News

Latest News

ICYMI: Rubio Joins Fox News Sunday

U.S. Senator Marco Rubio (R-FL) joined Fox News Sunday with Shannon Bream to discuss the illegal migration crisis and Ukraine. Watch the full interview on YouTube and Rumble. On how to resolve the border crisis: “The realistic path forward, if we want to end this...

read more

Next Week: Rubio Staff Hosts Mobile Office Hours

U.S. Senator Marco Rubio’s (R-FL) office will host in-person and virtual Mobile Office Hours next week to assist constituents with federal casework issues in their respective local communities. These office hours offer constituents who do not live close to one of...

read more

Rubio, Coons Urge Biden to Invoke Defense Production Act to Address Semiconductor Shortage

Feb 24, 2021 | Press Releases

Washington, D.C. — U.S. Senators Marco Rubio (R-FL) and Chris Coons (D-DE) sent a letter to President Joe Biden requesting that he invoke the Defense Production Act (DPA) to increase America’s capacity to produce semiconductors in the immediate term. 
 
“The U.S. was once the world leader in semiconductor manufacturing, but our position has since significantly eroded compared to international competitors,” the senators wrote. “While the U.S. still maintains an advantage in semiconductor design, we have lost significant ground in semiconductor manufacturing. This loss has placed us in a precarious position, in which U.S. companies are faced with the prospects of relying on foreign suppliers to produce critical national security assets.”
 
The full text of the letter is below. 
 
Dear Mr. President:
 
Thank you for your action, thus far, to increase our nation’s supply of materials needed to produce vaccines through the Defense Production Act (DPA). We believe the DPA is an important tool that can address gaps in critical supply chains, and we write to request that you invoke the DPA to address America’s capacity to produce semiconductors. Your forthcoming Executive Order that seeks to identify gaps in the domestic semiconductor industry within 100 days is an important first step. Invoking the DPA would be a fast and appropriate policy response to this pressing problem. While Congress has a role to play in this critical national security capacity over the long run, recent events have highlighted the need for action in the immediate term.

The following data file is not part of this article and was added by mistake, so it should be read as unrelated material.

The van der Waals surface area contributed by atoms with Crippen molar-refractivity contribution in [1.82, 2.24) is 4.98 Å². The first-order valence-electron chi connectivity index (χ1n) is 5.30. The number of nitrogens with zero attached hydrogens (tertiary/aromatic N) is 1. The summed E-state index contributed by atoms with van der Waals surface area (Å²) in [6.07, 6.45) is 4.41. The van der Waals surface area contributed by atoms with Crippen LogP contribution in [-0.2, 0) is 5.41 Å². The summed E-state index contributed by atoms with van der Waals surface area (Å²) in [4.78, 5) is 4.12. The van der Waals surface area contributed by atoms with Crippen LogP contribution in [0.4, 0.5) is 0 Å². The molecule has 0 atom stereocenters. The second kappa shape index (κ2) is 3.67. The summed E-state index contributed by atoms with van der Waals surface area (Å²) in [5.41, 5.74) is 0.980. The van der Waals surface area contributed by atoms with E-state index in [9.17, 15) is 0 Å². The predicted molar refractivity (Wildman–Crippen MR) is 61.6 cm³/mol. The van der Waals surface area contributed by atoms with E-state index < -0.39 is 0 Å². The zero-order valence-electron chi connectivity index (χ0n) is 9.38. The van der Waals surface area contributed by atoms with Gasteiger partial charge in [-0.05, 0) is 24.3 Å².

Semiconductors are critical inputs and end-use products to defense platform functionality, and contribute to our national infrastructure and technological well-being. They enable transformative technologies such as artificial intelligence, machine learning, and wireless connectivity. However, a recent report to Congress from the Department of Defense stated “the DoD modernization ability is jeopardized by foreign microelectronics (ME) production, actions, and investments.”
 
The U.S. was once the world leader in semiconductor manufacturing, but our position has since significantly eroded compared to international competitors. While the U.S. still maintains an advantage in semiconductor design, we have lost significant ground in semiconductor manufacturing. This loss has placed us in a precarious position, in which U.S. companies are faced with the prospects of relying on foreign suppliers to produce critical national security assets.
 
The current shortage of semiconductors afflicting American manufacturers is only the most recent example of our vulnerability. Due to the over-reliance of American industry on foreign suppliers of semiconductors, American automakers, among other sectors, have had to halt production of cars and other goods as foreign suppliers struggle to meet global demand. If our manufacturers can be shut down by foreign shortages in peacetime, then we cannot expect to be prepared for worse circumstances.
 
We are at a turning point in the history of our productive capacity in this critical sector, in which we will either retain the ability to produce large quantities of semiconductors, or lose it.
 
These circumstances demand prompt attention. First, we encourage you to prioritize investments in domestic semiconductor manufacturing in your legislative agenda. Second, we believe the exercise of DPA authority provides your administration a tool to prevent the outsourcing of this critical capacity. We encourage you to utilize this authority to incentivize or, if necessary, require American companies to retain their domestic capacities during this time.
 
Thank you for your timely consideration of this request.
 
Sincerely,